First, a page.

First and foremost, this is a wireless product that is also attempting to be very conservative on power. That being said, there are a few features which are lacking on the K750 that slightly tarnish its recommendation as a near-perfect purchase. The first thing immediately noticeable is the distinct lack of any type of indicator light (besides the low battery indicator). This is slightly frustrating because there is simply no way to tell if the Lock keys are active, and it’s usually resolved by trial and error.

Bundled with the hardware is Logitech’s patented Unifying technology which allows their tiny USB receiver to tie multiple Logitech devices to the same port simultaneously. I previously had a bit of trouble with this tech back in 2010 using a much larger keyboard. I would encounter frequent lag in response from the keyboard to the receiver, resulting in 2 second delays for most of what I typed. The K750’s usage of this technology has almost erased my previous qualms that made me avoid the Unifier for the past 2 years. I can have the keyboard a good 10 feet from the receiver and still have 1:1 response time while typing. There have only been two spots of lag during my 20+ hours of usage of the board, so I find that perfectly forgivable.

The unit is truly plug and play, a boon to individuals who lack any desire to navigate a product page for compatibility software. The device drivers were immediately installed upon, and the monitoring software was installed and launched within 15 seconds of plugging the Unifier in. I was also surprised to find the board was ready to use with a 100% charge level right out of the box, I had already prepared myself to run around outside for a few minutes to bring the power reserves to life. By touching the Charge button, it launches light flux monitoring software that provides real-time updates on how much light (measured in LUX) your panels are receiving, as well as current battery charge, and 3 to 12 month historical data on charge levels.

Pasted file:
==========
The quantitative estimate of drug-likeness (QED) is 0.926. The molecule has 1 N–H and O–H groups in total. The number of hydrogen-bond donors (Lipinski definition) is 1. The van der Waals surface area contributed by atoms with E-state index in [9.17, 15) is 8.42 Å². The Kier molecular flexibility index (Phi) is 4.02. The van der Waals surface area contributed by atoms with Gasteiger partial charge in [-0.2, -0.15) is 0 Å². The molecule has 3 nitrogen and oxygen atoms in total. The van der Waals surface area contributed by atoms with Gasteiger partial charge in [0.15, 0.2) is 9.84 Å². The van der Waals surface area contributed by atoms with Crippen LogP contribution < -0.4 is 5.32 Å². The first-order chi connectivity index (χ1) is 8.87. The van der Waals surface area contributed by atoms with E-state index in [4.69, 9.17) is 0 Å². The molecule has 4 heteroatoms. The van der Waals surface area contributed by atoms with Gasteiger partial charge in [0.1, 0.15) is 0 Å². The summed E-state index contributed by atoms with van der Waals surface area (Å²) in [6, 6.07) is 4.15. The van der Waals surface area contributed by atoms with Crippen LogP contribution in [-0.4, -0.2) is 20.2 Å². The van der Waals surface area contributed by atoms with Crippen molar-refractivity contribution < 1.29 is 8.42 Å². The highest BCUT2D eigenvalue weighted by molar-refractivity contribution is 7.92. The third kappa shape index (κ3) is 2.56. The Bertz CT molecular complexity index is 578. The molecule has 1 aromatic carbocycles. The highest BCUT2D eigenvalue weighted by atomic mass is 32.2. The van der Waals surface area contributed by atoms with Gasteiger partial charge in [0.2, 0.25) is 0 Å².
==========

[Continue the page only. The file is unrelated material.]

Logitech K750 Solar Keyboard review

Is It Worth Your Money?

If you are in the market for a lightweight, attractive wireless keyboard that does not put a dent in your wallet, look no further. Logitech has knocked it out of the park in terms of design, comfort, and usability with this unit. While the lack of indication lights is a small blemish, that should not distract anyone from making this their de-facto wireless keyboard for years to come.  The K750 is available for $59.99 via Amazon and the official Logitech site.


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  • David Queener

    I’ve been in the market for a new keyboard… Would be nice to see shots of this in a real desk environment, and an angled shot to see how thin it was. Of course I would hope for too much at a recording of the typing audio, I’ve long been self-conscious about how loud my typing can be.